"Food is one of the cultures, everything in the world should not be judged by one standard, and a food should be recognized as a cultural variety of the world," Li said when he was asked to comment on the Korean people eating dog meat.

Li is still maintaining close ties with North Korean leader Kim Jong-Il. In March 5, 2000, when Kim made a surprise visit to the Chinese Embassy in Pyeongyang, Kim stayed there with Li as long as five hours from 7 p.m. Li was serving as minister at that time. Li's encounter with Kim received world's attention as the bilateral relations between Pyeongyang and Beijing deteriorated.

They discussed Beijing-Pyungyang ties over drinks late into the night. Kim drank wine while Li had Chinese hard liquor. Kim chose the relatively mild wine because of his poor health.

Li's connection with Kim harks back to 1986 when Kim visited China for the first time in his life. Li interpreted for Kim when Kim was touring Shanghai. Thirteen years later in 1999 when Kim revisited Shanghai, Li guided the North Korean leader again.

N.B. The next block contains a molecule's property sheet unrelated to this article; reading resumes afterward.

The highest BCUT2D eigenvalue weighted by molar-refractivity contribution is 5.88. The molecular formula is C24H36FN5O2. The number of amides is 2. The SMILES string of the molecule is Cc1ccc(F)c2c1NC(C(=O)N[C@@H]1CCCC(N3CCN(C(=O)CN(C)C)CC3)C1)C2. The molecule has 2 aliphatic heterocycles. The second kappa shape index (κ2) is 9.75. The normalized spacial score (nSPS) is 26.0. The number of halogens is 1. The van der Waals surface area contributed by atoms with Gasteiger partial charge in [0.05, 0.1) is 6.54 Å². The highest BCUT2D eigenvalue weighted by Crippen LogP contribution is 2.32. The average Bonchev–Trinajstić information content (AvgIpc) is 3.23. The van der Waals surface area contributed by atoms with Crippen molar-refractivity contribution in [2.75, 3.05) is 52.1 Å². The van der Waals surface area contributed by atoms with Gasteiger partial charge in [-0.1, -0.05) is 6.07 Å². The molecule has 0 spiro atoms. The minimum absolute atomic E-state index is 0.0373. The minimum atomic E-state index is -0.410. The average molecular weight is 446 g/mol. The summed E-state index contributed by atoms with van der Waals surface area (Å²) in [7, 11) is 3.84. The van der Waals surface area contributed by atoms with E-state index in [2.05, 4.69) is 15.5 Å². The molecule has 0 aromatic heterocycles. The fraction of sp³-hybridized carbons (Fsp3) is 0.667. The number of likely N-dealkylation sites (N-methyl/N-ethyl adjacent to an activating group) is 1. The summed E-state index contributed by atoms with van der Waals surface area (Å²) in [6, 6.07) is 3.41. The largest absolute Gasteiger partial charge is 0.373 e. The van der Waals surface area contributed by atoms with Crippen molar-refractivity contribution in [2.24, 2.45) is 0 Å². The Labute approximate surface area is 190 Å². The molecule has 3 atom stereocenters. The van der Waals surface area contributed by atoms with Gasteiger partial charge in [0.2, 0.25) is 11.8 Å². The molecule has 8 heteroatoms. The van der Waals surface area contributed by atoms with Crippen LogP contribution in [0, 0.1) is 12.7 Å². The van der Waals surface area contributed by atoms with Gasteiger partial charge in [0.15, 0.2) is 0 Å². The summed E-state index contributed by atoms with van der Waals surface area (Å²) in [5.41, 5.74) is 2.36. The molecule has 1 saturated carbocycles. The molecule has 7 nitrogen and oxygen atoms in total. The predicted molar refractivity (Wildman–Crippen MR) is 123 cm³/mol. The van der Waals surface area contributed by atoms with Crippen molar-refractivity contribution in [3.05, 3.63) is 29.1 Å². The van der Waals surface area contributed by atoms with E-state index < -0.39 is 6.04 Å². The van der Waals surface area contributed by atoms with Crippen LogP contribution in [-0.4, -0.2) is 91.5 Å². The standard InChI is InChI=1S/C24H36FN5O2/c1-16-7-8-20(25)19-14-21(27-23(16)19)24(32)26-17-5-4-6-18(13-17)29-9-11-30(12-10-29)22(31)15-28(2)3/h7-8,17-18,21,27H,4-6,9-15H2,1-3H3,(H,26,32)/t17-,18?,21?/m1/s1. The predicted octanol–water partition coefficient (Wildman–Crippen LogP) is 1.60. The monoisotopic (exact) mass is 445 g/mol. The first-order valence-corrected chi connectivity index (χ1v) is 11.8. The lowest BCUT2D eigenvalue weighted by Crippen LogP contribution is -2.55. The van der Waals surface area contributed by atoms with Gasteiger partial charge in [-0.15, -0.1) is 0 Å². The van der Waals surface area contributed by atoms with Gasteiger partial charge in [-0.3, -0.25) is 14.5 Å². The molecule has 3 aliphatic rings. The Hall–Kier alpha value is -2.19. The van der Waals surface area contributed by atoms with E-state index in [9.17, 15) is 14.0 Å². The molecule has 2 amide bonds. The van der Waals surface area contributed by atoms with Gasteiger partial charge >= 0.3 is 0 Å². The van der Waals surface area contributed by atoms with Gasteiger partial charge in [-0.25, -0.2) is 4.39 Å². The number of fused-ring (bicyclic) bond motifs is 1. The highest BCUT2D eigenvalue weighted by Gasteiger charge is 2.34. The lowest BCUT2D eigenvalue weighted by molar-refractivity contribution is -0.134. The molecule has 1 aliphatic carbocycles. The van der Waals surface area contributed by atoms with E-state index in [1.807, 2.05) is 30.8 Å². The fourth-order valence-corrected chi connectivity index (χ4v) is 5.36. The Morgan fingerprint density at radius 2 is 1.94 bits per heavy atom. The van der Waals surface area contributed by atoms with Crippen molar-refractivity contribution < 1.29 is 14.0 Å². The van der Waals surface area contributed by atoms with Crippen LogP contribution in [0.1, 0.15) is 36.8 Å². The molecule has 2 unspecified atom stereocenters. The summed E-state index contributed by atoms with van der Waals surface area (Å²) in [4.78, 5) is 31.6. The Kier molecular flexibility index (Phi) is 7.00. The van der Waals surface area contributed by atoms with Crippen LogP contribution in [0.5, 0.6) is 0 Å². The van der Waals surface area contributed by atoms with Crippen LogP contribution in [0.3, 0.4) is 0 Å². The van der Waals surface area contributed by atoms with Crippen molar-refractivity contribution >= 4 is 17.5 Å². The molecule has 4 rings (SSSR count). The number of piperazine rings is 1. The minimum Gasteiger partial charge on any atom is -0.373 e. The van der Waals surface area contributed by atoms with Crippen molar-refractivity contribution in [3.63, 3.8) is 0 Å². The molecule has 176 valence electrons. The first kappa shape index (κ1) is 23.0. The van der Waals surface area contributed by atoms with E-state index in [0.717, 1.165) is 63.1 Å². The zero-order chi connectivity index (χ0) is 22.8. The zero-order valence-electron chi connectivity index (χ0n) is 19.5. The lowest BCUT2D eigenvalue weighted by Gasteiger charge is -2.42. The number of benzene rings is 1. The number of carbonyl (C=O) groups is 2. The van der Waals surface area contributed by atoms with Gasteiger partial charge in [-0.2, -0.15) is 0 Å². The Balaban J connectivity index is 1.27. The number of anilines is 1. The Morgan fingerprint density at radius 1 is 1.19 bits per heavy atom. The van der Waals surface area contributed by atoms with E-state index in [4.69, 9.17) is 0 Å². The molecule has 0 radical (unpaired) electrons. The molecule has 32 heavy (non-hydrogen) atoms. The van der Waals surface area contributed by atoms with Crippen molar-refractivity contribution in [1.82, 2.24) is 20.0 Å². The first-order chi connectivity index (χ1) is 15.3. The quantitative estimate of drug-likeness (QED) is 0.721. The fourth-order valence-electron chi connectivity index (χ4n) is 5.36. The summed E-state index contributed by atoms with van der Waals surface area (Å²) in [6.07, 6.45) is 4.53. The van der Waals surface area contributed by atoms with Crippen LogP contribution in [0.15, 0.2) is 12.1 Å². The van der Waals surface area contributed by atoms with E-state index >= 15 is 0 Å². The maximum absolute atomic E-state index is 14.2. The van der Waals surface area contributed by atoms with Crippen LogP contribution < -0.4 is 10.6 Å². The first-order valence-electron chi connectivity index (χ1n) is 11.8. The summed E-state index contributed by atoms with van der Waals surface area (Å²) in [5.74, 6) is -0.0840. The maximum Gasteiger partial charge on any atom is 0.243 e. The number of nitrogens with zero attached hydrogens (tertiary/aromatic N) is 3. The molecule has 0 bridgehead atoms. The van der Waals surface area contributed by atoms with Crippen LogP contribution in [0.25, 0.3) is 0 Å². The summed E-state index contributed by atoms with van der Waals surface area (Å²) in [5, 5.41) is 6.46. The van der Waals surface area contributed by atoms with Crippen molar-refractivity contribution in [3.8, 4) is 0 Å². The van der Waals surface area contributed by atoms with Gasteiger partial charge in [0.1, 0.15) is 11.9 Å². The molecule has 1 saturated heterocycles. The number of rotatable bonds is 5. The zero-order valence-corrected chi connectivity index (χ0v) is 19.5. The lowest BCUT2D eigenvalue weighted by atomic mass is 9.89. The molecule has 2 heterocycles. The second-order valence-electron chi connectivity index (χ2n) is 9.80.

Li recalled that at the time Kim said "What a change," referring to the drastic transformation of Pudong () area of Shanghai. Indeed, there was a big cry before and after 13 years, Li reminisced.

Li also served as interpreter for senior Kim, the late North Korean President Kim Il-Sung, when Kim and his entourage visited China's Gwangdong Province in the past. They all had dog meat at that time, according to Li.